NR: "This is very clearly targeted at what little remains of Iraq's Christian community."
July 12, 2009
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After an earlier technical problem is resolved, Michael is able to report on the rash of church bombings in Baghdad today.
TOM FOREMAN: We're following the news out of Iraq about the bombings of six churches in a 24-hour period. As promised, we have gotten CNN's Michael Ware back in Baghdad. Michael, what can you tell us about all this?
MICHAEL WARE, INTERNATIONAL CORRESPONDENT, CNN: Well, Tom, what I can tell you is that in the last three hours or so, there's been five targeted bombings of Christian churches here in the capital, Baghdad, roughly around the time of Sunday evening services.
There was also an additional bombing late last night at St. Joseph's church here in Iraq. But, fortunately, because of the late hour, no one was there.
The tragic news, Tom, is that in this evening's five bombings, at least four people have been reported killed and 32 wounded.
Now, we're seeing continued spasms of violence here in Iraq as Al Qaeda and its allies maintain their bombing campaigns. But this evening, this is very clearly targeted at what little remains of Iraq's Christian community.
Now, attacks on the Christians have been underway since at least 2004. And whilst no one has an exact figure, it's believed of Iraq's estimated original 1 million Christians, most have fled the country in the wake of the violence targeting their communities.
Indeed, just October last year, in the northern city of Mosul, it's believed as many as 1,000 Christian families had to flee for their lives across Iraq's borders after Muslim extremists threatened them with death or conversion to Islam.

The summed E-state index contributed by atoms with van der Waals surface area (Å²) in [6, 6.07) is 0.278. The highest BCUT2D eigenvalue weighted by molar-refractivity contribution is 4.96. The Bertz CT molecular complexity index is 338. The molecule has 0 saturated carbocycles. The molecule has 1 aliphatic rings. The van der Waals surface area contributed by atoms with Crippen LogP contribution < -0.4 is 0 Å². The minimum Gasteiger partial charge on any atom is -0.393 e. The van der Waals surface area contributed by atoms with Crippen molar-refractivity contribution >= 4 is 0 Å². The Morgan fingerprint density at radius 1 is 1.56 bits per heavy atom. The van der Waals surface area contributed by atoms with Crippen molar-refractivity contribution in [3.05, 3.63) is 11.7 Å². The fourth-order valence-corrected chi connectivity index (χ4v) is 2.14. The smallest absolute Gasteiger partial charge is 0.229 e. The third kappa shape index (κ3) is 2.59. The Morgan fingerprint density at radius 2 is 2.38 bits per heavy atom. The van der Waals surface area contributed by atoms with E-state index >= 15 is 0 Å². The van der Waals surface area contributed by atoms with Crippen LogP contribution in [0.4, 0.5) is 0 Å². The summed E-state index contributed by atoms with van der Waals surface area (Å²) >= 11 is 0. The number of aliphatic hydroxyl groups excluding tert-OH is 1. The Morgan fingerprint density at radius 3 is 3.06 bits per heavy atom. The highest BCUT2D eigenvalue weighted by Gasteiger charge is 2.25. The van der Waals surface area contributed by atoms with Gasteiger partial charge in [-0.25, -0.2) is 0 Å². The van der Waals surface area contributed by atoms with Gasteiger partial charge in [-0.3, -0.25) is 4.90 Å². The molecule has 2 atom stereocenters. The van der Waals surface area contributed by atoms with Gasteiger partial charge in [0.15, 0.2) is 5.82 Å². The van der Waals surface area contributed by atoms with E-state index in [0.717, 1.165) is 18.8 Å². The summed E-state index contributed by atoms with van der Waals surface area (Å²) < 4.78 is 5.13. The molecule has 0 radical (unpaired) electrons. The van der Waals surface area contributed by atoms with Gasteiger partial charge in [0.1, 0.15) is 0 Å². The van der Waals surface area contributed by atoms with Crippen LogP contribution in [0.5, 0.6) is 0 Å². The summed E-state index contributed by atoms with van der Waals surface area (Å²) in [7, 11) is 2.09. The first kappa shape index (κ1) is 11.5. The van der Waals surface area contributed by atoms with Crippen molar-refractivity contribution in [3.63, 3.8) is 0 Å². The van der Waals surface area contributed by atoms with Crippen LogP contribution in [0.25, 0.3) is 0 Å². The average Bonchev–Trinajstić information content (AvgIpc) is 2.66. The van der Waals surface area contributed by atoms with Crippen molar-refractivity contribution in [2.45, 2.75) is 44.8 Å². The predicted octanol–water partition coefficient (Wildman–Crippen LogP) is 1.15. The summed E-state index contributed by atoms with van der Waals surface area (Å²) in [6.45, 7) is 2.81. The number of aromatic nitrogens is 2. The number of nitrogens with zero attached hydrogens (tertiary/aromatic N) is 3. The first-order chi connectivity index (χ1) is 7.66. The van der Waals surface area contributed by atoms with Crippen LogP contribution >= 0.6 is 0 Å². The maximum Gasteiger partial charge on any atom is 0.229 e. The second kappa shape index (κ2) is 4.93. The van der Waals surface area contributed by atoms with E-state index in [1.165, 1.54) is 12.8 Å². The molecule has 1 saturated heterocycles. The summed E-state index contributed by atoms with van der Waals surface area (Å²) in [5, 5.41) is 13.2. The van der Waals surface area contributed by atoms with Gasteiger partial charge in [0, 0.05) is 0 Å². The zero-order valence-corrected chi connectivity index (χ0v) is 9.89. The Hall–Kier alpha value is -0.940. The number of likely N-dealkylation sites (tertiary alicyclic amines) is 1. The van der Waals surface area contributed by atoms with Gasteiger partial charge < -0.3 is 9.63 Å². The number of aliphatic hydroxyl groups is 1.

So in a nutshell, six more bombings of Christian churches in the last 24 hours here in the capital. Four people killed, and the onslaught against the Christian community here in Iraq clearly continues -- Tom?
FOREMAN: Michael, you and I have been talking for years now about the notion that when troops pulled out, there might be a realignment again of people pushing for power, trying to make sure that certain groups did not get any power.
Is this what we have been talking about all these years, or is this simply a continuation of what's been going on?
WARE: Well, the bombings themselves are a continuation of what's been going on.
I mean, if you remember, as I said, the Christians have been targeted for years. Under America's watch, hundreds of thousands of Christians had to leave Iraq for fear of their lives.
Minority groups, minority religious groups have been targeted. The most devastating attack of all was against a minority sect known as the Yezidis, where as many as 500 people were killed in one coordinated attack alone.
So to some degree, this does not reflect the handover from American to Iraqi command. The jockeying for power, the positioning and the maneuvering, that, nonetheless, continues unabated. But so far we've not seen that translate to violence on the streets. And one would hope that we won't see it do so, Tom, at least until next year's election and we test how the losers of that ballot will respond to whatever defeat they may suffer -- Tom?
FOREMAN: And quickly here, Michael, what about the bigger picture right now? It's been almost two weeks now since the U.S. troops moved out of the cities. Is that going well? Is that going poorly? What do you think?
WARE: Well, the withdrawal itself had been under way for six months. It began in January last year. As a military maneuver, a military redeployment, it was on its face entirely successful. The troops were withdrawn in an orderly manner.
The violence, nonetheless, was happening in the last days of the American-led phase of this war, and the violence continues in the beginning days of the Iraqi-led phase of this war.
I think the world forgets two things. One, there are still 130,000 American troops in Iraq even though they're not actively engaged in combat operations at the moment. And secondly, there's still a war going on -- Tom?
FOREMAN: All right, many thanks, Michael. Six church bombings in the past 24 hours, the latest news out of there.